Elizabeth Thompson, National Post (Toronto), September 10, 2010
Nine years after the devastating 9/11 attack on the World Trade Center, a majority of Canadians don’t believe Muslims share their values, according to a new public opinion poll released exclusively to Postmedia.
The poll, conducted earlier this week by Leger Marketing in Canada and Caravan in the United States, found that 55% of Canadian respondents and 50.3% of Americans disagreed when asked whether “Muslims share our values.”
However, the poll reveals there are also significant regional differences in the way Muslims are viewed in Canada. While 72% of Quebecers said Muslims didn’t share their values, compared to 19% who said they do, that rate dropped to 35.5% in British Columbia where 40.8% saw shared values with Muslims.
Ontario and Alberta were closer to the national average. In Ontario, 54.5% said Muslims don’t share their values, compared to 34.9% who said they do, while in Alberta 57.9% of Albertans said values weren’t shared, compared to 32.4% who said they were.
Jack Jedwab, executive director of the Association for Canadian Studies, which commissioned the poll along with the Canadian Race Relations Foundation, said the opinion Canadians have of Muslims has been deteriorating over the past few years.
“I think the principal thing that worries me when you see these results is the tendency to generalize,” he said. “There is a tendency to see an incident arising with someone who is Muslim or a group of people who are Muslim are involved and there seems to be a ready tendency to generalize to the entire group.”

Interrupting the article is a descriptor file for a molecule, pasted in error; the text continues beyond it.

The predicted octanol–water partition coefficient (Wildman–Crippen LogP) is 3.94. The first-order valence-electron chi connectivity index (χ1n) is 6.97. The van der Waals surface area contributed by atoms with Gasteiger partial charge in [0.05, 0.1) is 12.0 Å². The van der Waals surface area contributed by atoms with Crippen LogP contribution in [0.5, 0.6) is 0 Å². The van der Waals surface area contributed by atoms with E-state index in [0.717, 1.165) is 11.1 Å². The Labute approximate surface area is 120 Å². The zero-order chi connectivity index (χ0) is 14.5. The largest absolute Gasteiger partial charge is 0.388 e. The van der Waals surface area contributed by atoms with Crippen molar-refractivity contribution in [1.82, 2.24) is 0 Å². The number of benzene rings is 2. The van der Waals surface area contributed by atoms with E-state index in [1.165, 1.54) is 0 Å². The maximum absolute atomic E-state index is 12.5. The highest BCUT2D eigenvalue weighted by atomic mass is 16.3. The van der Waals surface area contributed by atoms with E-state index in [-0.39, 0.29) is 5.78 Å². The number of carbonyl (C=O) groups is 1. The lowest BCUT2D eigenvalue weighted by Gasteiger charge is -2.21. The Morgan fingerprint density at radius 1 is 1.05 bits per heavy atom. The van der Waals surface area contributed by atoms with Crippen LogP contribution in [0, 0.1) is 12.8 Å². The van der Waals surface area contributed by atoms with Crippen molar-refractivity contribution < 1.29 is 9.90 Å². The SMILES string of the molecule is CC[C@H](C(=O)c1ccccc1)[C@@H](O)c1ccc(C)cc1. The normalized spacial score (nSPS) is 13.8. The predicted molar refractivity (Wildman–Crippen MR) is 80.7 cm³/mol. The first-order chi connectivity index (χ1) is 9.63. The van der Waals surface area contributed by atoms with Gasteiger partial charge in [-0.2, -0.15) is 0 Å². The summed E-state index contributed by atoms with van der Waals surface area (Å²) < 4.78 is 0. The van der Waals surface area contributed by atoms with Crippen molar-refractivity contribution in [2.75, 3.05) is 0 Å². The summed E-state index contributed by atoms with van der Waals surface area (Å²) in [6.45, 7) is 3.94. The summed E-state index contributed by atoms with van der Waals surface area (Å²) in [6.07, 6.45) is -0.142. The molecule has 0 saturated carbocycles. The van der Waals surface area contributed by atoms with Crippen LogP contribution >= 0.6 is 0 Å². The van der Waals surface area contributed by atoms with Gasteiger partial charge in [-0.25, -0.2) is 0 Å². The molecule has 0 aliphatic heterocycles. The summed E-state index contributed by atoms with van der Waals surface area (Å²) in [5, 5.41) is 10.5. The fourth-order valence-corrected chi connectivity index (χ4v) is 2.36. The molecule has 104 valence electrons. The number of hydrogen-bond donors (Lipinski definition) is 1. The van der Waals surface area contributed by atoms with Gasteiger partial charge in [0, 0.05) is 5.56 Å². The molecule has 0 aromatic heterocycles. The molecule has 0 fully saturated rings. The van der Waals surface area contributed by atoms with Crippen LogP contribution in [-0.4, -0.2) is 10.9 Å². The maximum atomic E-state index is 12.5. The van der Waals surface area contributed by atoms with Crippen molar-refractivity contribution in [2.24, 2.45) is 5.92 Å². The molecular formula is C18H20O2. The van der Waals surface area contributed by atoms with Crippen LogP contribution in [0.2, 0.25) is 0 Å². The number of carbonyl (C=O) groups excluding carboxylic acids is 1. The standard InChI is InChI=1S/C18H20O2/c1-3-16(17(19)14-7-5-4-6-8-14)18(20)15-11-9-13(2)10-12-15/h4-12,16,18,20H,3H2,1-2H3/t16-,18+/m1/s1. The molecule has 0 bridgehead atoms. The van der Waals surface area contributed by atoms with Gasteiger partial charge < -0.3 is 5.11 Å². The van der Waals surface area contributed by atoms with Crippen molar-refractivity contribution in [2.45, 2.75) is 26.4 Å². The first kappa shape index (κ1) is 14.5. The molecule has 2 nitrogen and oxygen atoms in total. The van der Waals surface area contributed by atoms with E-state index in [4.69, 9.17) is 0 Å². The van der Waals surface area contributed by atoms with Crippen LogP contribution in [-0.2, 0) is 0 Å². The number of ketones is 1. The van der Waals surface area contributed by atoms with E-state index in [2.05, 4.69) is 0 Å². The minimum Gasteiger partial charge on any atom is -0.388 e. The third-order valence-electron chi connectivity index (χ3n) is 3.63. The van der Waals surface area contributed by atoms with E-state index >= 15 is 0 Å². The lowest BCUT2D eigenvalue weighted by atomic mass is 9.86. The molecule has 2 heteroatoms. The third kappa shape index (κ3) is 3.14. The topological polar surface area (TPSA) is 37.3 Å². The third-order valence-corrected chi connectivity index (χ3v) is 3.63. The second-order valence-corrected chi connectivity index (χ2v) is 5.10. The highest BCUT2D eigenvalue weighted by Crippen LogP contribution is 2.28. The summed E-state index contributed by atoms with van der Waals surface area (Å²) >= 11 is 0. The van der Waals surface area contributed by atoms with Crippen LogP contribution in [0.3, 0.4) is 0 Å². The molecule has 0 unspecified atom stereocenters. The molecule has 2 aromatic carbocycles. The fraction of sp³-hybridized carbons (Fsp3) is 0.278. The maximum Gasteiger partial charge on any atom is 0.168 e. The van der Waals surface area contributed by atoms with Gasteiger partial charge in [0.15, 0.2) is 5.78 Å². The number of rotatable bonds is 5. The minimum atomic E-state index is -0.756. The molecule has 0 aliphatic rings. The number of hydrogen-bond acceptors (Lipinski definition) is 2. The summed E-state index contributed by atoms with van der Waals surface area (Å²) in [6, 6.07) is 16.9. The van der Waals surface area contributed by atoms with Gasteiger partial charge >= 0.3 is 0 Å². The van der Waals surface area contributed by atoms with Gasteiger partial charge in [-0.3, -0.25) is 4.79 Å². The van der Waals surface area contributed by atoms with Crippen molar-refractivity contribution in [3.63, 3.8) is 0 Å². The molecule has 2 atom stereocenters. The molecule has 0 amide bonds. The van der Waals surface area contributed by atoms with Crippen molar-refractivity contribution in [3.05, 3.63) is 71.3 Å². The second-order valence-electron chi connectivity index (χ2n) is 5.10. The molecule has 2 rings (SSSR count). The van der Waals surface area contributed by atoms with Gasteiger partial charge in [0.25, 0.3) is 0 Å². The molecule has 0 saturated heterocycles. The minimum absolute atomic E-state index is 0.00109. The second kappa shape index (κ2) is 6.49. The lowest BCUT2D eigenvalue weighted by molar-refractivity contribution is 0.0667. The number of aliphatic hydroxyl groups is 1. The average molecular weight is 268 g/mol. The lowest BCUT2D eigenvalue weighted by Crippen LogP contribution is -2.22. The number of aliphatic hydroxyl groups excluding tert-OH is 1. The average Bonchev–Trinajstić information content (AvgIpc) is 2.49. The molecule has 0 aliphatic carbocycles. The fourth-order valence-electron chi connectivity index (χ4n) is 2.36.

Ayman Al Yassini, executive director of the Canadian Race Relations Foundation, agreed the situation is getting worse and suggested Canada’s Muslim community reach out more to other Canadians.
“They have to communicate the true nature of Islam and build bridges.”
Older respondents in both countries were more likely to feel that Muslims share their values. While only 43.5% of Canadian 18- 24-year-olds felt that way, the rate rose to 70% among those 65 years old and older.
One of the biggest divides was between English- and French-speaking Canadians. The poll found 49.7% of English Canadians didn’t feel Muslims share their values (compared with 37.9% who felt they do). However, among French respondents, 74% said Muslims didn’t share their values and only 17.4% thought they did.
Among those whose first language was neither English nor French, 52.3% said Muslims didn’t share their values.
Jedwab said controversies and media reports in Quebec over the past few years on questions such as the reasonable accommodation of ethnic minorities or Muslim women wearing the niqab face veil likely contributed to the attitudes among Quebecers and francophones.
The surveys were conducted via the web during the week of Sept. 6 with 1,700 respondents in Canada and 1,000 in the U.S. The Canadian survey is considered accurate to within 2.3 percentage points, 19 times out of 20, while the American survey is considered accurate to within 3.5 percentage points.